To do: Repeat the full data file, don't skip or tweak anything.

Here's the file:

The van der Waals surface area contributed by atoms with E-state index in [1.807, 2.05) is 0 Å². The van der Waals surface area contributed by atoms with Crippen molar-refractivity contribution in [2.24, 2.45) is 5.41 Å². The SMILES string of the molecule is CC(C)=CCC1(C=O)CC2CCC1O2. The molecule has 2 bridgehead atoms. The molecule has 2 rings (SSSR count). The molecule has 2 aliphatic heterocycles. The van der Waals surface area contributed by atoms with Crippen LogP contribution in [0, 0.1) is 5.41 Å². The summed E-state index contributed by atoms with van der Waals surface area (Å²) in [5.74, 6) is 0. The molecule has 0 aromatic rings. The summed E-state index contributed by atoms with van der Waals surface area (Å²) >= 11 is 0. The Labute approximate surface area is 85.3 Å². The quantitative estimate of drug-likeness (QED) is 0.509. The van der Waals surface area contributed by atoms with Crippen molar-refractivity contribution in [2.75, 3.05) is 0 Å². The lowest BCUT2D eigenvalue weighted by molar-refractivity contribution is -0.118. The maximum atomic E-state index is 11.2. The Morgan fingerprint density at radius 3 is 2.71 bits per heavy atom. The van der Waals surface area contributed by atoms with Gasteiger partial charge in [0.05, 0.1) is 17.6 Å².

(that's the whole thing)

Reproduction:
The van der Waals surface area contributed by atoms with E-state index in [1.807, 2.05) is 0 Å². The van der Waals surface area contributed by atoms with Crippen molar-refractivity contribution in [2.24, 2.45) is 5.41 Å². The SMILES string of the molecule is CC(C)=CCC1(C=O)CC2CCC1O2. The molecule has 2 bridgehead atoms. The molecule has 2 rings (SSSR count). The molecule has 2 aliphatic heterocycles. The van der Waals surface area contributed by atoms with Crippen LogP contribution in [0, 0.1) is 5.41 Å². The summed E-state index contributed by atoms with van der Waals surface area (Å²) in [5.74, 6) is 0. The molecule has 0 aromatic rings. The summed E-state index contributed by atoms with van der Waals surface area (Å²) >= 11 is 0. The Labute approximate surface area is 85.3 Å². The quantitative estimate of drug-likeness (QED) is 0.509. The van der Waals surface area contributed by atoms with Crippen molar-refractivity contribution in [2.75, 3.05) is 0 Å². The lowest BCUT2D eigenvalue weighted by molar-refractivity contribution is -0.118. The maximum atomic E-state index is 11.2. The Morgan fingerprint density at radius 3 is 2.71 bits per heavy atom. The van der Waals surface area contributed by atoms with Gasteiger partial charge in [0.05, 0.1) is 17.6 Å².